I can remember one particular occasion when we were singing, "At the name of Jesus every knee shall bow." I did really break down, because I saw again the supreme exaltation of Jesus to the right hand of the Father. I have had other profound experiences that have moved me to the core of my being. But I wouldn't say that any of them has been a traditional charismatic experience such as speaking in tongues. And they have not been disassociated from the mind. In 1 Corinthians 14 Paul is all the time saying, "You mustn't let these experiences bypass your mind." The mind is involved, though the experience goes beyond it.
But I know what Paul meant in Romans 5 about the love of God being shed abroad in our hearts. I also know what he meant in Romans 8 about the Spirit bearing witness with our spirit that we are the children of God.
THE TORONTO BLESSING
What do you make of the Toronto Blessing?
I never want to criticize anything which people claim has been a blessing to them in terms of a greater awareness of the reality of God, or a profounder joy, or an overwhelming love for God and for others, or a fresh zeal in evangelism. It's not for me to doubt any of these things.
My major questions concern three areas. First, it is a self-consciously anti-intellectual movement. I listened on tape to the first person who brought the Toronto Blessing to Britain. This person said: "Don't analyze, don't ask questions. Simply receive." I think that is both foolish and dangerous. We must never forget that the Holy Spirit is the Spirit of truth.
Secondly, I cannot possibly come to terms with those animal noises, and it grieves me very much that--as far as I know--no charismatic leaders have publicly disassociated themselves from them, as they should. The whole Bible tells us that we are different from the animal creation; it rebukes us when we behave like animals and calls us to be distinct. Nebuchadnezzar's animal behavior was under the judgment, not the blessing, of God.
My third problem concerns all the falling. Even charismatic leaders have pointed this out, that on the few occasions in the Bible when people have fallen over, they have all fallen forwards on their faces, and they have all done so after they have been granted a vision of the majesty, holiness, and glory of God. In the Toronto experience, however, people fall backwards without any previous vision of God.
Those three things trouble me.
EVANGELICALS, TOO, HAVE BEEN ACCUSED OF ANTI-INTELLECTUALISM IN TWO NEW BOOKS: MARK NOLL'S "THE SCANDAL OF THE EVANGELICAL MIND" AND OS GUINNESS'S "FIT BODIES, FAT MINDS." THIS TREND SEEMS TO BE MORE PERVASIVE THAN JUST AN EXISTENTIAL OR EXPERIENTIAL FORM OF THE FAITH.
I agree. It has been characteristic of much evangelicalism (but even more of Pentecostalism). There are notable exceptions, and thank God for them.
I think we need to encourage each other in the proper use of the mind. Preachers are still the key people; the church is always a reflection of the preaching it receives. It is not an exaggeration to say that the low standards of Christian living throughout the world are due more than anything else to the low standards of Christian preaching and teaching.
If we can recover true expository preaching as being not only exegesis but an exposition and application of the Word of God, then congregations will learn it from us preachers and go and do the same thing themselves. We need to help our congregations to grasp and use the hermeneutical principles that we are using ourselves. We need to be so careful in the development of our evangelical hermeneutic that the congregation says, "Yes, I see it. That is what the text means, and it couldn't mean anything else."
The worst kind of preaching allows people to say, "Well, I'm sorry, I don't agree with you. I think you're twisting the Scripture."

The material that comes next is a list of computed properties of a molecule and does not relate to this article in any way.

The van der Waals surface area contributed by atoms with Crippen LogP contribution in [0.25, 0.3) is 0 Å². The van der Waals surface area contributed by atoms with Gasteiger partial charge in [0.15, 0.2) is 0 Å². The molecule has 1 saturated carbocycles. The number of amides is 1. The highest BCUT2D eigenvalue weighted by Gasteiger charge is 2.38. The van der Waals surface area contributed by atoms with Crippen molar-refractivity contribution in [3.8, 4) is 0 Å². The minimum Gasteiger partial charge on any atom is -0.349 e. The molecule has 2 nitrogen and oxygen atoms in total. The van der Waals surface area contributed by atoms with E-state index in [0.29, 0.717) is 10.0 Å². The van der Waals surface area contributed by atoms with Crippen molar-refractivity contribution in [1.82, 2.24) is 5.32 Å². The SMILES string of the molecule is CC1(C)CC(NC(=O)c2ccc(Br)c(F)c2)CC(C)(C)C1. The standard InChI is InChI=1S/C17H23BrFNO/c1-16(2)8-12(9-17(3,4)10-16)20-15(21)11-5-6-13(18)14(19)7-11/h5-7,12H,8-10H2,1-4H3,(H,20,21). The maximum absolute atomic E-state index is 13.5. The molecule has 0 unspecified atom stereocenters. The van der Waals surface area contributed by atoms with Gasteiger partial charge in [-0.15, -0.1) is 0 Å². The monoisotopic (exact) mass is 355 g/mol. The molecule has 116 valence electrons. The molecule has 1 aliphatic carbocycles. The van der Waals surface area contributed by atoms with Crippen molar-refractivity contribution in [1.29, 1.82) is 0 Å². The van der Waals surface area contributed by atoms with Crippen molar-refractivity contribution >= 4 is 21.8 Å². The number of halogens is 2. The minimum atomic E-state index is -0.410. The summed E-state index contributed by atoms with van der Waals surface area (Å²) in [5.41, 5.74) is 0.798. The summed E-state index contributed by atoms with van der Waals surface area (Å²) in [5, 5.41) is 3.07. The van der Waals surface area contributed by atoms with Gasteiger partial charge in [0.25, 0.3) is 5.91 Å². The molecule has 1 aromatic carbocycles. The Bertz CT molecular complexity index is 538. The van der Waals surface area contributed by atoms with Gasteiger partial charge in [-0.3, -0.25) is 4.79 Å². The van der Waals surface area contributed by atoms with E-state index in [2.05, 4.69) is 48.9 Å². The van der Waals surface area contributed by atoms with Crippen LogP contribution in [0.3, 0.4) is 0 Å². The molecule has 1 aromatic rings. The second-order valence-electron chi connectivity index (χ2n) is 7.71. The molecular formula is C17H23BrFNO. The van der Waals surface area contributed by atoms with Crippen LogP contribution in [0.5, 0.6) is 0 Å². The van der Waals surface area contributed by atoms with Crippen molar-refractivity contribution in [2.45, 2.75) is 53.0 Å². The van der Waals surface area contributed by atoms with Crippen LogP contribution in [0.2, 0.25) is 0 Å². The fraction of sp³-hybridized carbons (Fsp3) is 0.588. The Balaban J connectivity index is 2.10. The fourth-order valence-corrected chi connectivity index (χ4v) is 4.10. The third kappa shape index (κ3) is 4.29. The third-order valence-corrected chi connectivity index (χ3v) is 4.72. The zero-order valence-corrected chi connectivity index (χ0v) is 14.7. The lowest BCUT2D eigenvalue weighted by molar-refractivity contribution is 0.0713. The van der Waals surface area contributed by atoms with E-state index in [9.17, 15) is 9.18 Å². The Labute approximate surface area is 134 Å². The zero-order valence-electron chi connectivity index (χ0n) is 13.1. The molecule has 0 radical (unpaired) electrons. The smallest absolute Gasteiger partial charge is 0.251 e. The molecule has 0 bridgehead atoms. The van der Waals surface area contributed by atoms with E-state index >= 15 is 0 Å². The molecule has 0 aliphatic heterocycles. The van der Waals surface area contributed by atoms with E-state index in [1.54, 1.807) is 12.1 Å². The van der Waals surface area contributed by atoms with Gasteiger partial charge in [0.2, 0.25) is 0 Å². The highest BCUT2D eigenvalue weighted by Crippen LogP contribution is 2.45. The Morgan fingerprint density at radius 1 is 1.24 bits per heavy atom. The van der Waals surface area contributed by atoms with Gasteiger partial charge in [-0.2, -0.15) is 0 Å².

YOU SEEM TO ME TO HAVE CHANGED YOUR POSITION ON GENDER. CERTAINLY, YOUR LATER WRITINGS PRESENT A DIFFERENT VIEW OF THE STATUS AND ROLE OF WOMEN. WHAT HAS BROUGHT THIS ABOUT?
What has helped me most in struggling with this issue is a growing understanding of the need for "cultural transposition." This is based on the recognition that although biblical truth is eternal and normative in its substance, it is often expressed in changeable cultural terms.
The Lausanne Covenant described Scripture as "without error in all that it affirms." Our duty is to determine what it does affirm--that is, what God is teaching, promising, or commanding in any given passage. When we have identified this, we have the further task of reclothing this unchanging revelation in appropriate modern cultural dress. The purpose is not to dodge awkward teachings of Scripture, still less to foster disobedience, but to make our obedience contemporary.
If we apply this principle to the role of women, it seems clear to me that masculine "headship" (which I believe refers to responsibility rather than authority) is a permanent and universal truth, because Paul roots it in Creation. And what Creation has established, no culture is able to destroy. We have no liberty to disagree with the apostle Paul.
But we still need to ask, "What are the appropriate cultural expressions of this in the church today?" For one thing, we may drop the wearing of veils. Is it possible, then, that the requirement of silence is similarly a first-century cultural application which is not necessarily applicable today?
This, if I remember rightly, was the position we adopted at the National Evangelical Anglican Congress in 1977. We expressed the view that a woman could be ordained and so could teach men, but that an appropriate contemporary expression of masculine headship would be for her to belong to a local pastoral team, of which a man would be the head.
I still hold this view, although, of course, I know it has been overtaken by history.
YOU HAVE SAID THAT CHRISTIANS ARE OPTIMISTS BUT NOT UTOPIANS. ARE YOU OPTIMISTIC ABOUT THE CHURCH? DO YOU FEEL THAT THE NEXT GENERATION OF LEADERS IS ADEQUATELY EQUIPPED?
Yes, I must reply in the affirmative. Elderly people always have difficulty recognizing the gifts of the young, or younger, but surely, as I look around, there are men and women of most remarkable gifts that God is raising up.
Yet we are not utopians. We cannot build the kingdom of God on earth. We are waiting for the new heaven and the new earth, which will be the home of righteousness and peace.
But meanwhile, I'm an optimist, because I don't think pessimism and faith are easy bedfellows. I believe that God is at work in the world; I believe that the gospel is the power of God unto salvation to every believer; and I believe that the church can be salt and light in the community. Both salt and light are influential commodities: they change the environment in which they are placed.
WHAT ADVICE WOULD YOU GIVE TO THE NEW GENERATION OF THE CHURCH'S LEADERS?
I'd want to say so many things. But my main exhortation would be this: Don't neglect your critical faculties. Remember that God is a rational God, who has made us in his own image. God invites and expects us to explore his double revelation, in nature and Scripture, with the minds he has given us, and to go on in the development of a Christian mind to apply his marvelous revealed truth to every aspect of the modern and the postmodern world.
Copyright © 1995 Christianity Today, Inc./CHRISTIANITY TODAY Magazine